I also have a clearer sense of purpose. I want to show my daughter that she can be anyone she wants to be and do anything she wants to do! Being a mother doesn't mean that her dreams are deferred or that she's limited in what she's able to accomplish. I know she's watching me, and knowing that causes me to always put my best foot forward. I want to model what she TOO can do (and more) through hard work, discipline and commitment; but most importantly, decency.
Lily Lasuzzo, Lionsgate
SVP, Global Creative Advertising
Recent work: Barb & Star Go to Vista Del Mar key art
Mom to Imogen Rose (2.5) and expecting in September
Being a mother blesses you with a newfound level of patience, prioritization and efficiency. While we may often feel spread too thin, there is a subconscious confidence that comes from surviving the first year of motherhood. If you can do that, you can do f*cking anything. Juggling motherhood and a career has become increasingly challenging during the pandemic, but it has also reinforced the resilience of a mother.
Kelley Kalbhenn, Greenlight Creative
Senior Account Executive
Recent work: Netflix Concrete Cowboy
Mom to Noah (9) and Coleton (10 months)
Let me tell you how being a mother has made me better at my job. But first, let me tell you something … nothing in life can prepare you for being a mom, or even more so, a working mom! However, I feel like my job as an account executive helped train me for just that. Being an account exec at a creative agency, you need to understand what people are "trying to say," "read peoples brains" if you will. You need to prioritize, to problem solve, to multitask and to think ahead.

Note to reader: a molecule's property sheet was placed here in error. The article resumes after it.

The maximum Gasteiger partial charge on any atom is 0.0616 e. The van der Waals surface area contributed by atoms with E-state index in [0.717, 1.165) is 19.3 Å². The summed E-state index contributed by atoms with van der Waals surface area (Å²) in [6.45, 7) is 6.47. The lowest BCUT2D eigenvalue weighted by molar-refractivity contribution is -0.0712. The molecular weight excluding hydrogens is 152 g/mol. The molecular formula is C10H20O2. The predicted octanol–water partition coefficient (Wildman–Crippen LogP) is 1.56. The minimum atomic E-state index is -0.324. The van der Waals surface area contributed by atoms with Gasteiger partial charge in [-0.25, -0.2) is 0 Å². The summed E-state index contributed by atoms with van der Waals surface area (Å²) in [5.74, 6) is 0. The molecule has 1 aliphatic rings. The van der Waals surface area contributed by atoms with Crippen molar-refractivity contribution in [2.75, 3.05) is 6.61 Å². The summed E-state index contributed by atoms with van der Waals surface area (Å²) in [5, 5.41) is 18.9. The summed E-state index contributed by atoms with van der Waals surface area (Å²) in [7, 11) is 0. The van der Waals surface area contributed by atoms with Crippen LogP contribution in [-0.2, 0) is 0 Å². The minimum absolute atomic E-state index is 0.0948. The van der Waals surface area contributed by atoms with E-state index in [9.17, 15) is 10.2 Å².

How did that help train me to be a mom? Well let me elaborate … being a mom, I constantly have to try to understand what my 10-month-old needs even though he can't talk yet. It's a constant game of charades mixed with grunts and groans and pointing. The problem solving? HA! That happens every other minute. How am I going to keep this ball of energy entertained and not lose track of his 9-year-old brother who's playing with the neighborhood kids? Multitasking?!? Well I'm a pro at that … by 9 a.m. most mornings I've worked out, made three people breakfast, marinated dinner, done some laundry, set up my at home work area, fed the dogs, swept the floor, done countless dishes, all with a baby on my hip and answering questions like, "Honey, have you seen my keys?" And I'm constantly having to think ahead. Like, when's the baby going to eat next? Can't forget that the 9-year-old needs to do homework. And oh shoot, what's for lunch? Lastly, when it comes to priority you just need to remember that "everyone elses needs come before moms."